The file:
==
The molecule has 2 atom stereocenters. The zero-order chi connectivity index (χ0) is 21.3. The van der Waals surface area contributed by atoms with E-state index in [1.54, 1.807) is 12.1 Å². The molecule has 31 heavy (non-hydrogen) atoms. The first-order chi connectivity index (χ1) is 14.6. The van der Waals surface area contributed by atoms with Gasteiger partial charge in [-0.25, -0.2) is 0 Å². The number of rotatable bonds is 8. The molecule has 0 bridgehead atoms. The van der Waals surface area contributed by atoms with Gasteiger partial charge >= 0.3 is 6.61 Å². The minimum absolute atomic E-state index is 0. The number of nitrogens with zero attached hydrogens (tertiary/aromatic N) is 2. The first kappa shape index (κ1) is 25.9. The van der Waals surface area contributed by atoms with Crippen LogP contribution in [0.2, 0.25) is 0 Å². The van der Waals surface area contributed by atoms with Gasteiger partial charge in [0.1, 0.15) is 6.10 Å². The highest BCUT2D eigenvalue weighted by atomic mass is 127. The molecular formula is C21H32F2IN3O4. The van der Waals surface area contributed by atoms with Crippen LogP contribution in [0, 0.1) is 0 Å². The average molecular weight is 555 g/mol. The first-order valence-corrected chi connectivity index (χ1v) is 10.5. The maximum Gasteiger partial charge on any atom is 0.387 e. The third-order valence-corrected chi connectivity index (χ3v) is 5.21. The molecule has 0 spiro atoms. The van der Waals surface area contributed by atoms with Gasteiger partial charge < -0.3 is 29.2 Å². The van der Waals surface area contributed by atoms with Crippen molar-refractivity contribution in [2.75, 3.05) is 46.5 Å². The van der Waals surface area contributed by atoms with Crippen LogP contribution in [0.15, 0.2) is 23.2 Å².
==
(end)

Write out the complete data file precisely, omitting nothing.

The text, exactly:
The molecule has 2 atom stereocenters. The zero-order chi connectivity index (χ0) is 21.3. The van der Waals surface area contributed by atoms with E-state index in [1.54, 1.807) is 12.1 Å². The molecule has 31 heavy (non-hydrogen) atoms. The first-order chi connectivity index (χ1) is 14.6. The van der Waals surface area contributed by atoms with Gasteiger partial charge in [-0.25, -0.2) is 0 Å². The number of rotatable bonds is 8. The molecule has 0 bridgehead atoms. The van der Waals surface area contributed by atoms with Gasteiger partial charge >= 0.3 is 6.61 Å². The minimum absolute atomic E-state index is 0. The number of nitrogens with zero attached hydrogens (tertiary/aromatic N) is 2. The first kappa shape index (κ1) is 25.9. The van der Waals surface area contributed by atoms with Crippen LogP contribution in [0.2, 0.25) is 0 Å². The van der Waals surface area contributed by atoms with Gasteiger partial charge in [0.1, 0.15) is 6.10 Å². The highest BCUT2D eigenvalue weighted by atomic mass is 127. The molecular formula is C21H32F2IN3O4. The van der Waals surface area contributed by atoms with Crippen LogP contribution in [0, 0.1) is 0 Å². The average molecular weight is 555 g/mol. The first-order valence-corrected chi connectivity index (χ1v) is 10.5. The maximum Gasteiger partial charge on any atom is 0.387 e. The third-order valence-corrected chi connectivity index (χ3v) is 5.21. The molecule has 0 spiro atoms. The van der Waals surface area contributed by atoms with Gasteiger partial charge < -0.3 is 29.2 Å². The van der Waals surface area contributed by atoms with Crippen molar-refractivity contribution in [2.75, 3.05) is 46.5 Å². The van der Waals surface area contributed by atoms with Crippen LogP contribution in [0.15, 0.2) is 23.2 Å².